My friend Jonathan Tame, from the Relationships Global, sends every Friday a newsletter in which he comments on world issues from the point of view of Christian relationality. His new item on 27 January deals with Davos and the problem of growing economic inequality in the world.
Here is an extended quote from this newsletter:
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The World Economic Forum’s annual meeting at Davos brings together global leaders, including 800 CEOs whose companies represent 25% of the world’s GDP. So it is perhaps surprising that one of the major topics of conversation this week is pay differentials – a crucial indicator of how fair the economic system is. Despite the economic downturn, CEO salaries of top companies are 145 times the average salary of their employees.
The BBC’s Robert Peston says that rising inequality used to be accepted as a necessary price for growing prosperity during the boom years. But something is badly wrong when salaries of top earners, whose high risk strategies led to the financial crash of 2007-8, continue to spiral upwards when most people face years of stagnant wages (executive pay of the FTSE100 companies rose by 49% last year, compared to just 1.5% for average UK workers).
Compounding the problem of inequality is large scale unemployment; across the EU, over 16 million people are officially unemployed, 10% of the working population (these figures exclude those who want to work but are not registered). Governments are responsible for running the largest economic entity in their country (called the public sector), but the actions they take (such as raising levels of taxation) to try and keep that “business” solvent are often at odds with what’s needed to encourage job creation in the private sector.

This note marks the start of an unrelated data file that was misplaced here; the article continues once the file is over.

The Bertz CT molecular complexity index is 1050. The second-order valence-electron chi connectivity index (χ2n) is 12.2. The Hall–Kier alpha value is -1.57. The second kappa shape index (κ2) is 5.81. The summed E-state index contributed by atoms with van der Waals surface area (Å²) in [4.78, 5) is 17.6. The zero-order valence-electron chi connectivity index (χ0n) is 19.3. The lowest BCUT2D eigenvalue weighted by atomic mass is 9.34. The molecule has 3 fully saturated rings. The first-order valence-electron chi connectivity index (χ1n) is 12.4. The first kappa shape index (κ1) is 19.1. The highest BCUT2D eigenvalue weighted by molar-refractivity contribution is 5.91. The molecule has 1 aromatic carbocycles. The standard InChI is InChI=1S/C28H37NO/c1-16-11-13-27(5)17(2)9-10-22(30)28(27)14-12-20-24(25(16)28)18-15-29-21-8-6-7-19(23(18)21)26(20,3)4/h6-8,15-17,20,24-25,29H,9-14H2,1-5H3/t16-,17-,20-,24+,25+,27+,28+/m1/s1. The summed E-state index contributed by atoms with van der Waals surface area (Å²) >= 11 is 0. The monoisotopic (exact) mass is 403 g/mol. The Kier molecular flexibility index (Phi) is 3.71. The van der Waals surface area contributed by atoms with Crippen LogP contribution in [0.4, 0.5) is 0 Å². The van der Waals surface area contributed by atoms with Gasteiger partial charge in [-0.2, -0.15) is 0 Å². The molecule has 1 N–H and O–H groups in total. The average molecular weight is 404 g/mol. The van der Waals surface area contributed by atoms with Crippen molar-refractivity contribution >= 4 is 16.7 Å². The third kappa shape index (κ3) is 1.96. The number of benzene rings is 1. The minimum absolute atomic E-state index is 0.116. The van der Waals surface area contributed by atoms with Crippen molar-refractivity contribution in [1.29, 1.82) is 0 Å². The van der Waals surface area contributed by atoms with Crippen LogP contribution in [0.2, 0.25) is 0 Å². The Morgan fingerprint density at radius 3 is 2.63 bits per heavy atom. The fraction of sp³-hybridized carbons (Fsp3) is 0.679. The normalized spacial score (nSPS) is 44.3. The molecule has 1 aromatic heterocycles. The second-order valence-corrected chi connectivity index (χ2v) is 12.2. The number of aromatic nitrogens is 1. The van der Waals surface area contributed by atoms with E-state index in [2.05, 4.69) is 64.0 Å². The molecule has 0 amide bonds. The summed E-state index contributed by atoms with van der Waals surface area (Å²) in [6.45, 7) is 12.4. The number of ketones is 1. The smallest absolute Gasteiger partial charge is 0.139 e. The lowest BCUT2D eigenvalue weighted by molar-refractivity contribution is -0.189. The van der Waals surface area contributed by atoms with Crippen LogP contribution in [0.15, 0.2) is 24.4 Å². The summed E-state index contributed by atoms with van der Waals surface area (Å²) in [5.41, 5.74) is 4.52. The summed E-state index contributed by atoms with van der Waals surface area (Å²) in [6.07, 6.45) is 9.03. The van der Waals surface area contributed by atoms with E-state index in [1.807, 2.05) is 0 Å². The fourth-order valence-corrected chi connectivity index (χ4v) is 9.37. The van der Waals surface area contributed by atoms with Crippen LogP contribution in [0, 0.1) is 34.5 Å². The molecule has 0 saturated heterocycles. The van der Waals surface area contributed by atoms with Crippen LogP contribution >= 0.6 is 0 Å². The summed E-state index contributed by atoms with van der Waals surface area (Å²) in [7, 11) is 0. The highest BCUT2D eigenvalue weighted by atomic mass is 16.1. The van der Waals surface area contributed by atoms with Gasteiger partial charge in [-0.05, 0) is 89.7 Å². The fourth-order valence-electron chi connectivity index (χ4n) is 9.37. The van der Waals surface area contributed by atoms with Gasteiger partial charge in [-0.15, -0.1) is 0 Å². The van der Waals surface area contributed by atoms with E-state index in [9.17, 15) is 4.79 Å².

At heart is the question, what is the purpose of the economic system? Is it about maximising rates of growth (which assumes that the whole population will thereby be better off) or should it be about ensuring that every person of working age has the opportunity to earn a decent living for themselves and their dependents? Crudely speaking, do people serve the economic system or does the economic system serve the people? The current form of global capitalism is geared towards maximising profits, but is failing society as a whole. Is there a road from Davos towards a more relational economic system?
150 kms to the west of Davos lies Ibach, home to a company famous for Swiss army knives, which puts jobs first. This relational business has managed to avoid making anyone redundant for economic reasons for the last 80 years, and yet has survived several recessions to become a global brand. Read the Victorinox story here.
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